by Jarrett Hoffman
“This was fun, let’s do it again sometime” — what we all say after any gathering. And sometimes, we really do mean it.
That was the case after pianist Inon Barnatan and the Calidore String Quartet collaborated for the first time a few years ago, exploring Bach’s keyboard concerti. As Barnatan told me during a recent phone call, “It was such a joy to make this music together that we decided we have to do it again. So here we are.”
On January 22 at 7:30 pm at E.J. Thomas Hall, Barnatan and the Calidore will revisit Bach during a concert on Akron’s Tuesday Musical series. The program begins with selections from The Art of Fugue, then turns to the keyboard concertos No. 1 in d, No. 7 in g, No. 4 in A, and No. 5 in f. A pre-concert conversation with the musicians takes place at 6:30 pm, and tickets are available online.
One thing that will be different this time around is that the Calidore (violinists Jeffrey Myers and Ryan Meehan, violist Jeremy Berry, and cellist Estelle Choi) have climbed into a new stratosphere of accomplishment. In 2018 they joined Barnatan in the exclusive club of Avery Fisher Career Grant winners — Barnatan was a 2009 recipient.
“What’s happened to them in the last couple of years is incredible,” Barnatan said. “They’ve become one of the most sought-after string quartets in the country, and I’m lucky that they still want to do this concert. The gamut of what they do is fantastic and exciting, and I hope we continue working together.”
In addition to his recent collaborations with artists like Renée Fleming and Alisa Weilerstein, a big piece of news for Barnatan is his new position as Music Director of the La Jolla Music Society Summerfest.
“It’s an amazing festival in San Diego that I’ve been going to for years, and this year we have a new a brand new hall and are planning a pretty interesting season,” he said. “A lot of my favorite people are coming to play some of my favorite music. But we’re also having a kind of sandbox to explore things that really interest me as a performer and a consumer of music.”
Barnatan began our discussion of next week’s program by noting that when Bach wrote his keyboard concertos, the piano did not yet exist. What’s more: “A lot of the keyboard concertos were actually versions of other works like violin concertos,” the pianist said. “I think for Bach, the concept of instrument was fluid. So there are a lot of layers of transcription here, which gives you an opportunity to think about how you would approach that. And with this chamber version for piano and string quartet, we get to explore certain aspects of the concertos even more.”
Barnatan has lots of experience playing these works with bigger ensembles. “I toured with the Academy of St Martin in the Fields once playing the d-minor Concerto sixteen times in a row. I’ve also played it with symphony orchestras.”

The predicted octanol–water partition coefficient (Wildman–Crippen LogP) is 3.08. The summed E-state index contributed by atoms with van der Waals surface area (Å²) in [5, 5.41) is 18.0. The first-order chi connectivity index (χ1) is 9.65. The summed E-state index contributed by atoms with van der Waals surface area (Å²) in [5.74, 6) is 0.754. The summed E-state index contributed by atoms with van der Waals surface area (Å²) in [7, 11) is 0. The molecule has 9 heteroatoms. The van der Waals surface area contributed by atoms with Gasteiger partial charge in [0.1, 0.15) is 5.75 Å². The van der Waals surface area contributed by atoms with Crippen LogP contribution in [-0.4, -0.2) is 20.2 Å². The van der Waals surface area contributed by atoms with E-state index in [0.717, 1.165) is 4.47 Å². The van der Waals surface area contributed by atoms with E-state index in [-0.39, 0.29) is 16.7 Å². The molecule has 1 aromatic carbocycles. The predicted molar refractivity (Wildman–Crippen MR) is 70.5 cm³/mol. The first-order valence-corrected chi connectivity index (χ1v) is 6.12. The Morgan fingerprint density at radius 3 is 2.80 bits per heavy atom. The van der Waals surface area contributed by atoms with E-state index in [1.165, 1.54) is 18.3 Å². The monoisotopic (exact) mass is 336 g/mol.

How about on earlier keyboard instruments? “I’ve never played them on the harpsichord, although that would be an interesting experience,” he said. “Playing Bach on the piano is something that I struggled with for many years. There’s the question of how to approach it stylistically. Do you try to make the piano sound like a harpsichord? Or do you embrace the fact that it’s a totally different instrument, to such an extent that you’re basically making a transcription? It’s something that changes every time I play these pieces. And there’s the same issue, but to a lesser extent, playing it on modern string instruments with modern bows and techniques.”
But one of the great things about Bach, Barnatan said, is that you can play his music on virtually any instrument. “And people have. With The Art of Fugue, he didn’t actually specify which instrument should play it, and it’s been done by anything from saxophone quartet to vocalists. So there’s a lot of liberty in terms of instrumentation — the music just kind of speaks for itself, even if you play it on an iPhone,” he said with a laugh.
In laying out these four concertos in a row, separated only by an intermission, Barnatan has in mind a certain arc, though not one that’s chronological. “I almost want to create a single big piece, and through keys and contrasts and all these sorts of things, make a journey from beginning to end.”
The concertos vary in style and length. “The shortest is only nine minutes long — the entire concerto — and the longest is twenty-one minutes,” Barnatan said. “There’s quite a gap of expression, not only in terms of the music itself but also the scale of it. When I first decided to put some of these concertos together many years ago, it kind of struck me how well they go together — and how rarely you hear more than one of them in a concert.”
Published on ClevelandClassical.com January 14, 2018.
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